From the Couch to the AT: In Pursuit of Trail Legs
Those who have done research on a long-distance trail have heard the prophecy of the “Trail Legs.” I always pictured myself starting with limp-noodle legs that became bionic, unstoppable masterpieces, catapulting me over any mountain with little-to-no pain. Trail Legs are the stuff of a fantasy or a science fiction novel, and in a way, they are just that: a fantasy.
Truly defined, having your Trail Legs means that you can walk all day, every day, and recover enough overnight to do it again the next day without a major injury. So, all you have to do is put one foot in front of the other, and your Trail Legs will magically appear one day, right? If only.
Here are some tidbits of advice from a long-distance section hiker who has had to acquire her trail legs three times, virtually off the couch, on the Appalachian Trail.
Slow and Steady Wins Katahdin
Unless you’re an experienced long-distance backpacker, you can’t know how your body will react to climbing mountains day in and day out. Instead of planning how far you are going to go each day from your couch, plan each day depending on how you feel when you stumble out of your sleeping bag in the morning. Your body will tell you when you need to stop each day. Listening is paramount.
A general rule is five to eight miles per day for the first two to three weeks. Even if you are in shape, your tendons need time to adjust. After that, your body will tell you the rule each day if you are listening.
Don’t ignore your body’s messages.
The Tortoise and the Hare
If you did not have the time or space to train before you step onto the trail, you will be slower than some other hikers. Age can play a factor in muscle acquisition and recovery as well. This is where Hike Your Own Hike comes into play.
You may get to a shelter early in the afternoon and watch hordes of hikers pass you. You may have fallen in with people you enjoy who want to continue past your comfortable limit. Let them go. You will see them again if they don’t injure themselves going too fast and have to go home early. Your ego will be tested if you are competitive.
Egos are heavy and hard on your knees.
It’s a real thing. If there’s anything that people who hike long distances have in common, it’s the ability and need to give themselves personal, lofty goals. Giving yourself a daily mileage goal can become almost maddening and obsessive. It can also cause injury.
This mileage madness monster inside can cause you to miss out on the serendipity that exists on the trail. If your heart strings are telling you to stop and smell the rhododendrons, then do it! And don’t beat yourself up if you don’t reach your goal one day. The only one that really cares is you.
If you stay on the trail, you will get there.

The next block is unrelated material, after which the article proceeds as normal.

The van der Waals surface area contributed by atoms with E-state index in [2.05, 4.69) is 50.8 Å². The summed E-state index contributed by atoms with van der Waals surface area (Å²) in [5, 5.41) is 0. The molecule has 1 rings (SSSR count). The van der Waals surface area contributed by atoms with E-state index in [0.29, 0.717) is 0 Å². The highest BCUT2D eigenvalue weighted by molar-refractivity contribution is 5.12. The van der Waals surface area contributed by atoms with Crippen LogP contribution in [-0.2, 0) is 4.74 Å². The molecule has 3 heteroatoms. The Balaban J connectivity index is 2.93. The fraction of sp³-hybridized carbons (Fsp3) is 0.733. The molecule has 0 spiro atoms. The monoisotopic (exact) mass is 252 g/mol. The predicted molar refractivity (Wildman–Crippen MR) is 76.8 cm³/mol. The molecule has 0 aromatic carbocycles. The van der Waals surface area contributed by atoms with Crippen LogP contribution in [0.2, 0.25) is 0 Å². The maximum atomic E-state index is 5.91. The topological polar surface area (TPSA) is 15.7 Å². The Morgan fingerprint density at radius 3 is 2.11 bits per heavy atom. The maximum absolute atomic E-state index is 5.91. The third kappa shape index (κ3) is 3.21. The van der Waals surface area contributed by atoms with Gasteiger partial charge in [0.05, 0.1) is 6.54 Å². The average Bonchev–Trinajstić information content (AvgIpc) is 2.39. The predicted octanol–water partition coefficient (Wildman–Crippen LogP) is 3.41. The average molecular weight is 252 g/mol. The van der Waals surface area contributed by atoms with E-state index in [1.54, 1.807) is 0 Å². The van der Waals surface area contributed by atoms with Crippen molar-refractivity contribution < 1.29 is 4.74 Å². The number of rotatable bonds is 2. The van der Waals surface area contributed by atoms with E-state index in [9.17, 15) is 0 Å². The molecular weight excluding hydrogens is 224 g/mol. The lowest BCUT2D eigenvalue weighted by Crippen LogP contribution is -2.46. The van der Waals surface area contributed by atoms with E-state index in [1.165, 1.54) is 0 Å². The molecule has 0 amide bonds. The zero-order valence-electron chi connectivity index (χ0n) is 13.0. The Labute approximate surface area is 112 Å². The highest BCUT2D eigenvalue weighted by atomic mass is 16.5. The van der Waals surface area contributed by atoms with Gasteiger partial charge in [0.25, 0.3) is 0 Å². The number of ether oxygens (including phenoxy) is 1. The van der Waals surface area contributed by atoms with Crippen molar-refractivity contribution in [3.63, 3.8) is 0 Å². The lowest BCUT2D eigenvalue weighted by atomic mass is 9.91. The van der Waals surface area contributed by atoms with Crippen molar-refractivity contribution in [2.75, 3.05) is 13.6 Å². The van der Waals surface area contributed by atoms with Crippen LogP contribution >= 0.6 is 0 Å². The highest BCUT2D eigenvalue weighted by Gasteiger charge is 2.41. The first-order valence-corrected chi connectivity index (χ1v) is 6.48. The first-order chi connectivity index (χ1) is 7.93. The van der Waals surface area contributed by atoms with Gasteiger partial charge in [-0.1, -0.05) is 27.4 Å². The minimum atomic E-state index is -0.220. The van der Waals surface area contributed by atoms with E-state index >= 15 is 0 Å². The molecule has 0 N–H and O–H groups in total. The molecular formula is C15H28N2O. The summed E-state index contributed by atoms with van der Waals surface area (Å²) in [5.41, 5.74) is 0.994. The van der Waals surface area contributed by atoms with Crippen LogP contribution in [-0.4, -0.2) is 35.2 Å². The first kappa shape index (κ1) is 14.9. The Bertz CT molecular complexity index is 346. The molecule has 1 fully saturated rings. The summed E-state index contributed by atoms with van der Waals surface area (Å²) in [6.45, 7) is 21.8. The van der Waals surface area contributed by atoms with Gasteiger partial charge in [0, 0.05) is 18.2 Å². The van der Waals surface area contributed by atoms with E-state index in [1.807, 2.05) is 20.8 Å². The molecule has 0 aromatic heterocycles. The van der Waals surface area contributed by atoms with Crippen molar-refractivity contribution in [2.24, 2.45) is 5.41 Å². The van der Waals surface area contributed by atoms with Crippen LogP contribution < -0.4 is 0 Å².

Injuries are almost as commonplace as rain showers on the Appalachian Trail. Just because you have your Trail Legs, doesn’t mean that you will never have pain or injury again. Your body will change with the terrain, and change is uncomfortable.
From blisters and trench foot, to knee issues and plantar fasciitis, almost everyone is dealing with some issue out there. Many long distance and thru-hikers try to mitigate injuries on the trail. The question becomes: when and how long should I rest? Sometimes, people wonder if it’s bad enough to end their hike.
Preparation and prevention is key. If you know you’ve had a sports-related issue before, plan on that injury rearing its head again. Bring the knee brace if you’ve needed it in the past. Stretch during each break; put your legs up on a shelter wall; give yourself a lotion foot massage in town; take blister care super seriously; RICE when you get a chance; soak your feet in a stream if it’s a warmer day; drink water; and rest. Lighter gear is easier on your joints and back. Especially, if you are not in shape.
You should rest up to twice a week for the first month, and it’s safe to plan a nero or zero at least once a week for the first two to three months. If you need to take two in a row, do it, even if you have to head back to the trail and stay in a shelter to save cash.
If a physical malady is a concern, take the time to fix the machine.
It’s the only body you have. Treat it as such.
After going through this process three times as a long-distance section hiker, I can assure you that as cathartic as watching YouTube stars, reading articles, and pouring over books about the AT is, this research will not help much in understanding the acquisition of Trail Legs. What happens to our bodies on a thru-hike or a long distance section hike is very individual and depends on a number of factors.
The bottom line is that you need to be the facilitator of your body and mind on the trail, and the ultimate test will be during the acquisition of your Trail Legs. Your body and mind won’t always be in agreement, but it is important to take care of both. Getting your Trail Legs will be a continuous process over the rocks, tree roots, and vistas of your journey. This requires patience, compassion for yourself, and persistence.
There are not many experiences out there that will teach you as much about yourself as a long distance or thru-hike. I know I’m not done learning.
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